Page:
I’ve gone through numerous generations of digital cameras
over the last seven years or so and by far my favorite is the Sony DSC-W1 with its large LCD display and easy navigation system. The Sony DSC-W1 is a 5.1 megapixel camera in Sony’s line of Cybershot cameras. Its 2.5 inch LCD display screen makes taking and viewing photos a snap.
The menu is incredibly easy to use along with the various modes. Within minutes of installing the batteries, I was taking, viewing and editing my photos. I like that I can take pictures at full 5.1 megapixel resolution and later decide if they’re worthy of that much file space. The Cybershot lets me decide after the fact, what size I’d like to save it in (providing I initially shoot it at a high resolution, I can step it down later in the camera, before downloading).
This is a nice feature, especially if a particular photo is one I’d like to email. I can save a second copy in VGA, or email, mode. The Sony Cybershot DCS-W1 also allows for in-camera cropping. Simply use the zoom button to close in on the image then access the digital camera’s menu function and choose “trim”. This then crops the image and asks what file size to save it in. The ability to take MPEG movies is super handy and the quality is fine in a pinch. When giving birth to my son, our video camera let us down with a dead battery. Thankfully, I had my Sony Cybershot. I was able to get video of the first few minutes of my son’s life that I would’ve missed otherwise.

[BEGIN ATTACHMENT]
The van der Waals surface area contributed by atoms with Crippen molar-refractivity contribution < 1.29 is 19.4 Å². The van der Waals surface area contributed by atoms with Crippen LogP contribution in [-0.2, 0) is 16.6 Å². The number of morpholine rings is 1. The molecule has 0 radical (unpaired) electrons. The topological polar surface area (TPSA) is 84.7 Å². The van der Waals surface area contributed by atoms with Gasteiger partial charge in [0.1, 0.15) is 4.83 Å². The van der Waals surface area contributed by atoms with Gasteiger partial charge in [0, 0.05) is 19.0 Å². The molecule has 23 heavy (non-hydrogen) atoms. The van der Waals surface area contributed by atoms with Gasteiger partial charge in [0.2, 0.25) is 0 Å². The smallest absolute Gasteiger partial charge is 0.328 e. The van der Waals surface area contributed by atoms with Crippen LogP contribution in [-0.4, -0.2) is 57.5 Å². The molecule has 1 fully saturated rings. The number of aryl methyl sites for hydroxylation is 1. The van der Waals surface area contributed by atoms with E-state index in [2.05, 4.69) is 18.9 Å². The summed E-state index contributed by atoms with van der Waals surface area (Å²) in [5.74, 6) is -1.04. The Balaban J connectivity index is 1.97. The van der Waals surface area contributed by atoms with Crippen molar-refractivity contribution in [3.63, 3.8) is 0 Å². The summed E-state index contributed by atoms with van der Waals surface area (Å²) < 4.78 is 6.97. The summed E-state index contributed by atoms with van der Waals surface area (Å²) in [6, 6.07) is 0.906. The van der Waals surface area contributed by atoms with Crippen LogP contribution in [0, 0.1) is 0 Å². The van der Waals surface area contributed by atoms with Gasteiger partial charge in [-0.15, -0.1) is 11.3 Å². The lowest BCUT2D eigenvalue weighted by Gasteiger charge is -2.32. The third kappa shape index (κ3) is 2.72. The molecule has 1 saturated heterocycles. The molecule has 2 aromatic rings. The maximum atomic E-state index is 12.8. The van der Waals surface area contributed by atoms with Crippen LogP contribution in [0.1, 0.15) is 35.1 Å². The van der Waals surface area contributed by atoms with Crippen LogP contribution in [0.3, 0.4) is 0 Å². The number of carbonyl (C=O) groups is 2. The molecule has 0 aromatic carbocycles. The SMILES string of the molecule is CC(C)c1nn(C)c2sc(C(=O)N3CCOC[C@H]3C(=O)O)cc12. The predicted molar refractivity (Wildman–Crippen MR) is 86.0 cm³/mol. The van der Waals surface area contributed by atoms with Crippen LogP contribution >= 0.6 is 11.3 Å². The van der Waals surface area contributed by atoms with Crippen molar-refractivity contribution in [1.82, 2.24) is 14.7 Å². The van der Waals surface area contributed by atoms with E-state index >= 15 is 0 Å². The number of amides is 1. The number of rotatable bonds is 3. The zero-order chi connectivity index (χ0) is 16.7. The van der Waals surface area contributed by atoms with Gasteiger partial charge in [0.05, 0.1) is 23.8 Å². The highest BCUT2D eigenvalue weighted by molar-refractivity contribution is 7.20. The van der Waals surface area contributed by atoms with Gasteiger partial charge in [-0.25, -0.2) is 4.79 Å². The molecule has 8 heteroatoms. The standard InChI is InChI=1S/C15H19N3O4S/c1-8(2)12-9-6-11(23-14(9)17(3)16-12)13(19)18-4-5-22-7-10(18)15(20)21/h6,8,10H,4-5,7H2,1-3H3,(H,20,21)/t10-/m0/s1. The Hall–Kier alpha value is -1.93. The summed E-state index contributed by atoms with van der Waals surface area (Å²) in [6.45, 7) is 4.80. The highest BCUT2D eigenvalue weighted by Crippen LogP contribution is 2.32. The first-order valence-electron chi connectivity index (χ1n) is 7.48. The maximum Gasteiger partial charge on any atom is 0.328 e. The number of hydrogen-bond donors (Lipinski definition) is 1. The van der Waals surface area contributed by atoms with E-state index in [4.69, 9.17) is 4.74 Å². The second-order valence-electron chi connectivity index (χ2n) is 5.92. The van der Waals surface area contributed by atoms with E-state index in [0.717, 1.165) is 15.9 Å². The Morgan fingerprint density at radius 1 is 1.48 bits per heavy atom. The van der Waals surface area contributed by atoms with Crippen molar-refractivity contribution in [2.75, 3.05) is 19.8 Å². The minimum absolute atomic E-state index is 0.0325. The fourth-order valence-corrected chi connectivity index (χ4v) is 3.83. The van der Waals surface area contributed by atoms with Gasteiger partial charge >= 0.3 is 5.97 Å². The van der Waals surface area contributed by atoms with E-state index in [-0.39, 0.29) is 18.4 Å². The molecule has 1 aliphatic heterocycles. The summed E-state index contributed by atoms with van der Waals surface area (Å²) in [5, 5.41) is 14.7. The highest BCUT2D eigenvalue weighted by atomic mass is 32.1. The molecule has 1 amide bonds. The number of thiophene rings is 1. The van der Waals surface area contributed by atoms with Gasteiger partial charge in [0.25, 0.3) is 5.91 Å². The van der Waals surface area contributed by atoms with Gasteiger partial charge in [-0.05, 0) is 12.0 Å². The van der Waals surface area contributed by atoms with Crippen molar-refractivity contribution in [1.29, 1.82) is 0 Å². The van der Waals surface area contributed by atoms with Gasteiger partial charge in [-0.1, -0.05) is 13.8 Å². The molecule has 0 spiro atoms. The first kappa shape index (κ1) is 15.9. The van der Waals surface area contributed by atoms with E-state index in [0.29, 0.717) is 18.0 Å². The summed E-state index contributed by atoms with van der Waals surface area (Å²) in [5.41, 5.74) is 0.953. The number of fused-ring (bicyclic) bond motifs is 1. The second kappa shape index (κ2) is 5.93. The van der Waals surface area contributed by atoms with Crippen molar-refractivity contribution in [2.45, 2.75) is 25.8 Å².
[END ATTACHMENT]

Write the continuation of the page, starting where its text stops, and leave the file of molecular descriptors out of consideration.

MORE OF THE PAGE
The rechargeable AA NiMH batteries come with a charger and last several hours. It also takes regular AA’s as a backup. The camera displays the battery status so I always know where I stand. On the rare occasion when the battery runs low, I turn off the LCD display and shoot using the viewfinder extending the amount of time the batteries have left. The pocket size digital camera has just the right amount of heft to it to feel comfortable in hand yet it’s small enough to tuck in a pocket or a purse. Sony has since come out with smaller and thinner cameras in its Cybershot line.
The Sony DSC-W1 comes equipped with a 3x Carl Zeiss optical lens with a built in lens cover. If the 3x magnification isn’t enough, I can use the digital zoom to further zoom in to my subject. For extreme close ups, such as for flowers, the camera has a macro function. The macro works by pushing a button on the back of the camera, making it as simple as using a flash.
The Sony DSC-W1’s picture quality is excellent in automatic mode. It also has manual controls as well as presets for various lighting conditions. These are all easy to access and use, not intimidating as other cameras I have used tend to be. This Sony digital camera comes with a 32MB Memory Stick. I upgraded to a 256 MB Memory Stick Pro instead because I wanted the freedom to take and store more photos and videos at the higher resolutions.
Downloading photos from my Cybershot to my computer is easy using a 2.0 USB port. I can also directly connect the Memory Stick into a Memory Stick slot on my VAIO laptop. I’ve been using DSC-W1 for about two years now and haven’t seen the need to upgrade. Sony has continued to improve the Cybershot line and if the DSC-W1 is the base model, it’s a pretty sure guess the next generations are excellent digital cameras as well.